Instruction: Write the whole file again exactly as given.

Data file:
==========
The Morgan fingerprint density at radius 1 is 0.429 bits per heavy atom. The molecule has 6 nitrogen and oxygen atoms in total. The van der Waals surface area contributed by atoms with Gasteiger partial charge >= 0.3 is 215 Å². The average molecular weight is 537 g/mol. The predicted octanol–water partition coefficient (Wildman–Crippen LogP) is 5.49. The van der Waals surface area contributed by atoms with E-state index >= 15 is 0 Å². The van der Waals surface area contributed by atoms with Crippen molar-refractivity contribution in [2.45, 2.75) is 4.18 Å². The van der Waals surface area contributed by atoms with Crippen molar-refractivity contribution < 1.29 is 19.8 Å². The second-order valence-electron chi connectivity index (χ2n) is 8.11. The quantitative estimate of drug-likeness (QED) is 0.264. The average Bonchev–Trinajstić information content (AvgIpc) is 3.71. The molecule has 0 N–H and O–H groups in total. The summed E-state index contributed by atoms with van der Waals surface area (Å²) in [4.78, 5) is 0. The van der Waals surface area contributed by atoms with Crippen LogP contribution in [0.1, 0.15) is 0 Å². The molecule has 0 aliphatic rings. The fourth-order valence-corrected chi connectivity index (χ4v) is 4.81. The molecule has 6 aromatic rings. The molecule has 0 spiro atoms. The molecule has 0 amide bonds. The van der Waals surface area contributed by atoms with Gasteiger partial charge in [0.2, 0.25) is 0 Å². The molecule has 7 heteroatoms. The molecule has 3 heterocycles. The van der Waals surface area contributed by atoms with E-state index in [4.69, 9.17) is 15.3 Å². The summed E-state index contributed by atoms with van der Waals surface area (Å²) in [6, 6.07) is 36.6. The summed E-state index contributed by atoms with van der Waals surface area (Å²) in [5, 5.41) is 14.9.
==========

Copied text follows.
The Morgan fingerprint density at radius 1 is 0.429 bits per heavy atom. The molecule has 6 nitrogen and oxygen atoms in total. The van der Waals surface area contributed by atoms with Gasteiger partial charge >= 0.3 is 215 Å². The average molecular weight is 537 g/mol. The predicted octanol–water partition coefficient (Wildman–Crippen LogP) is 5.49. The van der Waals surface area contributed by atoms with E-state index >= 15 is 0 Å². The van der Waals surface area contributed by atoms with Crippen molar-refractivity contribution in [2.45, 2.75) is 4.18 Å². The van der Waals surface area contributed by atoms with Crippen molar-refractivity contribution < 1.29 is 19.8 Å². The second-order valence-electron chi connectivity index (χ2n) is 8.11. The quantitative estimate of drug-likeness (QED) is 0.264. The average Bonchev–Trinajstić information content (AvgIpc) is 3.71. The molecule has 0 N–H and O–H groups in total. The summed E-state index contributed by atoms with van der Waals surface area (Å²) in [4.78, 5) is 0. The van der Waals surface area contributed by atoms with Crippen LogP contribution in [0.1, 0.15) is 0 Å². The molecule has 0 aliphatic rings. The fourth-order valence-corrected chi connectivity index (χ4v) is 4.81. The molecule has 6 aromatic rings. The molecule has 0 spiro atoms. The molecule has 0 amide bonds. The van der Waals surface area contributed by atoms with Gasteiger partial charge in [0.2, 0.25) is 0 Å². The molecule has 7 heteroatoms. The molecule has 3 heterocycles. The van der Waals surface area contributed by atoms with E-state index in [4.69, 9.17) is 15.3 Å². The summed E-state index contributed by atoms with van der Waals surface area (Å²) in [6, 6.07) is 36.6. The summed E-state index contributed by atoms with van der Waals surface area (Å²) in [5, 5.41) is 14.9.